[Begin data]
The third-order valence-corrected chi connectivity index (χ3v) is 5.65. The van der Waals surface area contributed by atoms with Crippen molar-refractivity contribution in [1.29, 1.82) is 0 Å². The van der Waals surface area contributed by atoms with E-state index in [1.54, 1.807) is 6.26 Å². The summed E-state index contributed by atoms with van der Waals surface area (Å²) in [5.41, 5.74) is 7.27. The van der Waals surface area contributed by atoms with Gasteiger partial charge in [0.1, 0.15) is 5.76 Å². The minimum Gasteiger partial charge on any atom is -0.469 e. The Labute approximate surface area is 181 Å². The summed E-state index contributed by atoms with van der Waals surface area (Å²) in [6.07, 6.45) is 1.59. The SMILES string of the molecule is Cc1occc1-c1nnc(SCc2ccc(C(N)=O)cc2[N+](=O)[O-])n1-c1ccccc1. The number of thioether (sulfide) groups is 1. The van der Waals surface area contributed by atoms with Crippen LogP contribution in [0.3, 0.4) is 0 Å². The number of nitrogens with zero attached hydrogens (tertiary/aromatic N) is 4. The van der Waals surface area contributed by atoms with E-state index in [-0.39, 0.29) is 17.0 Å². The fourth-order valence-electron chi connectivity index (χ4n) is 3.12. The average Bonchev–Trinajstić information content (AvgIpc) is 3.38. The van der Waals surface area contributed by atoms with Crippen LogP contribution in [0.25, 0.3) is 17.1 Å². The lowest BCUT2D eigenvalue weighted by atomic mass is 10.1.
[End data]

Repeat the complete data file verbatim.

The third-order valence-corrected chi connectivity index (χ3v) is 5.65. The van der Waals surface area contributed by atoms with Crippen molar-refractivity contribution in [1.29, 1.82) is 0 Å². The van der Waals surface area contributed by atoms with E-state index in [1.54, 1.807) is 6.26 Å². The summed E-state index contributed by atoms with van der Waals surface area (Å²) in [5.41, 5.74) is 7.27. The van der Waals surface area contributed by atoms with Gasteiger partial charge in [0.1, 0.15) is 5.76 Å². The minimum Gasteiger partial charge on any atom is -0.469 e. The Labute approximate surface area is 181 Å². The summed E-state index contributed by atoms with van der Waals surface area (Å²) in [6.07, 6.45) is 1.59. The SMILES string of the molecule is Cc1occc1-c1nnc(SCc2ccc(C(N)=O)cc2[N+](=O)[O-])n1-c1ccccc1. The number of thioether (sulfide) groups is 1. The van der Waals surface area contributed by atoms with Crippen LogP contribution in [0.3, 0.4) is 0 Å². The number of nitrogens with zero attached hydrogens (tertiary/aromatic N) is 4. The van der Waals surface area contributed by atoms with E-state index in [-0.39, 0.29) is 17.0 Å². The fourth-order valence-electron chi connectivity index (χ4n) is 3.12. The average Bonchev–Trinajstić information content (AvgIpc) is 3.38. The van der Waals surface area contributed by atoms with Crippen LogP contribution in [0.25, 0.3) is 17.1 Å². The lowest BCUT2D eigenvalue weighted by atomic mass is 10.1.